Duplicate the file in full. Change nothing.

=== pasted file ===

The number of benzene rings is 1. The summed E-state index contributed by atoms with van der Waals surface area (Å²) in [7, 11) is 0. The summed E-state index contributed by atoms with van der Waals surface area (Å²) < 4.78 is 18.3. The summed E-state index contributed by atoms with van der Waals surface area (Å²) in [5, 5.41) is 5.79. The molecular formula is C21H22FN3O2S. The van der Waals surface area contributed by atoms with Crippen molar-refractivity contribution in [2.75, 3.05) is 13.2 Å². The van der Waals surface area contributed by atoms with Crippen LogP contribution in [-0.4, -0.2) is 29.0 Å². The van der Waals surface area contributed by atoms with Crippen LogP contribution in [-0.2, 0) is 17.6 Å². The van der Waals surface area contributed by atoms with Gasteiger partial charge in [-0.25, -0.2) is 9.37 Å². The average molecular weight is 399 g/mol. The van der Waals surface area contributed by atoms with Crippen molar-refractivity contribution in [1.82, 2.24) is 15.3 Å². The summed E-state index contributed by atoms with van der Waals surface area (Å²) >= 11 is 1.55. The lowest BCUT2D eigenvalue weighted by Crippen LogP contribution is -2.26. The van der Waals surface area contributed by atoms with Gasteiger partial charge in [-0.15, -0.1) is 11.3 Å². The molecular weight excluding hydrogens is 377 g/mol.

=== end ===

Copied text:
The number of benzene rings is 1. The summed E-state index contributed by atoms with van der Waals surface area (Å²) in [7, 11) is 0. The summed E-state index contributed by atoms with van der Waals surface area (Å²) < 4.78 is 18.3. The summed E-state index contributed by atoms with van der Waals surface area (Å²) in [5, 5.41) is 5.79. The molecular formula is C21H22FN3O2S. The van der Waals surface area contributed by atoms with Crippen molar-refractivity contribution in [2.75, 3.05) is 13.2 Å². The van der Waals surface area contributed by atoms with Crippen LogP contribution in [-0.4, -0.2) is 29.0 Å². The van der Waals surface area contributed by atoms with Crippen LogP contribution in [-0.2, 0) is 17.6 Å². The van der Waals surface area contributed by atoms with Gasteiger partial charge in [-0.25, -0.2) is 9.37 Å². The average molecular weight is 399 g/mol. The van der Waals surface area contributed by atoms with Crippen molar-refractivity contribution in [1.82, 2.24) is 15.3 Å². The summed E-state index contributed by atoms with van der Waals surface area (Å²) >= 11 is 1.55. The lowest BCUT2D eigenvalue weighted by Crippen LogP contribution is -2.26. The van der Waals surface area contributed by atoms with Gasteiger partial charge in [-0.15, -0.1) is 11.3 Å². The molecular weight excluding hydrogens is 377 g/mol.